Psalm 131 is one of the fifteen Psalms of Degrees. These psalms within the Psalms begin with Psalm 120 and continue through Psalm 134. It is believed that Psalms of Degrees originated with the sacred music and singing that accompanied David’s bringing up of the Ark of the Covenant from the house of Obed-Edom to Jerusalem (1 Chronicles 15). The Hebrew word used for “bring up” in 1 Chronicles 15:14 means “degrees” or “ascents.” Thus, this sacred music appears to have been performed and sung as David and his entourage ascended and grew ever closer to Jerusalem with the Ark of God.
The four Psalms of Degrees which were written by David—Psalms 122, 124, 131, and 133—may have been among those performed and sung as David neared Jerusalem with the Ark of the Covenant. Others, such as Psalm 127, which was written by David’s son Solomon, appear to have been composed at a later time. All of these psalms, however, are believed to have eventually served as the Pilgrim Psalms or the “Songs of the Going Up,” songs sung by the Jews on their three annual pilgrimages to Jerusalem to observe the Jewish Feasts of Passover, Pentecost and Tabernacles.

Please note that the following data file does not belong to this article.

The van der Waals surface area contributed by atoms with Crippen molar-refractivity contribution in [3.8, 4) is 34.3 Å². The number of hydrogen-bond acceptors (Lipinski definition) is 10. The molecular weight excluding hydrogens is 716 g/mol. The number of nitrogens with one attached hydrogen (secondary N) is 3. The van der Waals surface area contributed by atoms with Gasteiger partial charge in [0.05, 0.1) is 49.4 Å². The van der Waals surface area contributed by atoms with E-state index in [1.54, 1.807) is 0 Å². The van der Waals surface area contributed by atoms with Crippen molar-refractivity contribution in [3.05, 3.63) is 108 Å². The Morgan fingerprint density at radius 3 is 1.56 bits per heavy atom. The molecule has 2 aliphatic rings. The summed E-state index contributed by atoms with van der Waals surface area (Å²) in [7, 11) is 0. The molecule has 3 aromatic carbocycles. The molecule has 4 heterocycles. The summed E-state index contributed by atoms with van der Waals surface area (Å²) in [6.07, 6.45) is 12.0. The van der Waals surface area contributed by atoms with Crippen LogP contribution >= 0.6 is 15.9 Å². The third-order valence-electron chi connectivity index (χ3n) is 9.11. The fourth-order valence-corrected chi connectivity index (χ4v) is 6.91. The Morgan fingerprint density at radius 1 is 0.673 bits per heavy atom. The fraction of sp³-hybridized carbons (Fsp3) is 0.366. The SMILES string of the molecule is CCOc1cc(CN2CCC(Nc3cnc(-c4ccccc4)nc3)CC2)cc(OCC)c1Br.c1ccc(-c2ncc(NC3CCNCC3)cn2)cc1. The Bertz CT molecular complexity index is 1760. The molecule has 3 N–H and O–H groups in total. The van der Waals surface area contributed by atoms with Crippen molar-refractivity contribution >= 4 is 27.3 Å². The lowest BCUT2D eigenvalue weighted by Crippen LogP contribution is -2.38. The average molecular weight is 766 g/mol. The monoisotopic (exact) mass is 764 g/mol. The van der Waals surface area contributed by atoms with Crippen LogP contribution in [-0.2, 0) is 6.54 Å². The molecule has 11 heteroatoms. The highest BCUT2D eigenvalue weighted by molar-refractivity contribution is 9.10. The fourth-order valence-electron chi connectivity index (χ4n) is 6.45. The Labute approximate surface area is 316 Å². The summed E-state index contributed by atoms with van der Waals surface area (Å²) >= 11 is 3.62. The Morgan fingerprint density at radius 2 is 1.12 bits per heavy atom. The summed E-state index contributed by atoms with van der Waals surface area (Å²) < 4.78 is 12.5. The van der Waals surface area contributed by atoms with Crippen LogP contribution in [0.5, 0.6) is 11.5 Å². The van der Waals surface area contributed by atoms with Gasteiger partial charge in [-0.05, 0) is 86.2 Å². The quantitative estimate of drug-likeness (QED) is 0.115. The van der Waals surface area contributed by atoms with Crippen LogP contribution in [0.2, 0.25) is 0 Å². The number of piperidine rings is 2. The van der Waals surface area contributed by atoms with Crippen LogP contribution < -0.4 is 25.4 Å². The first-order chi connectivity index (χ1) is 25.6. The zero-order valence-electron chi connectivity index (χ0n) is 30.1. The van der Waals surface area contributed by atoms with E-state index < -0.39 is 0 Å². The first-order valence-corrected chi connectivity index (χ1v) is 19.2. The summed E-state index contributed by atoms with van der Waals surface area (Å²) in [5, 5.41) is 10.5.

These Pilgrim Psalms teach us two important truths. First, one can only grow closer to God by degrees. Intimacy with Christ cannot be achieved over night, but must be cultivated over a lifetime of communion with Him. Second, as Psalm 100 teaches us, we “come into God’s presence with singing…into his gates with thanksgiving, and into his courts with praise.” It is worship that wafts us into the heavenly Holy of Holies and into the very presence of God.
The majesty of calmness cannot be swiftly acquired. It only comes over time to those in continuous and worshipful communion with Christ.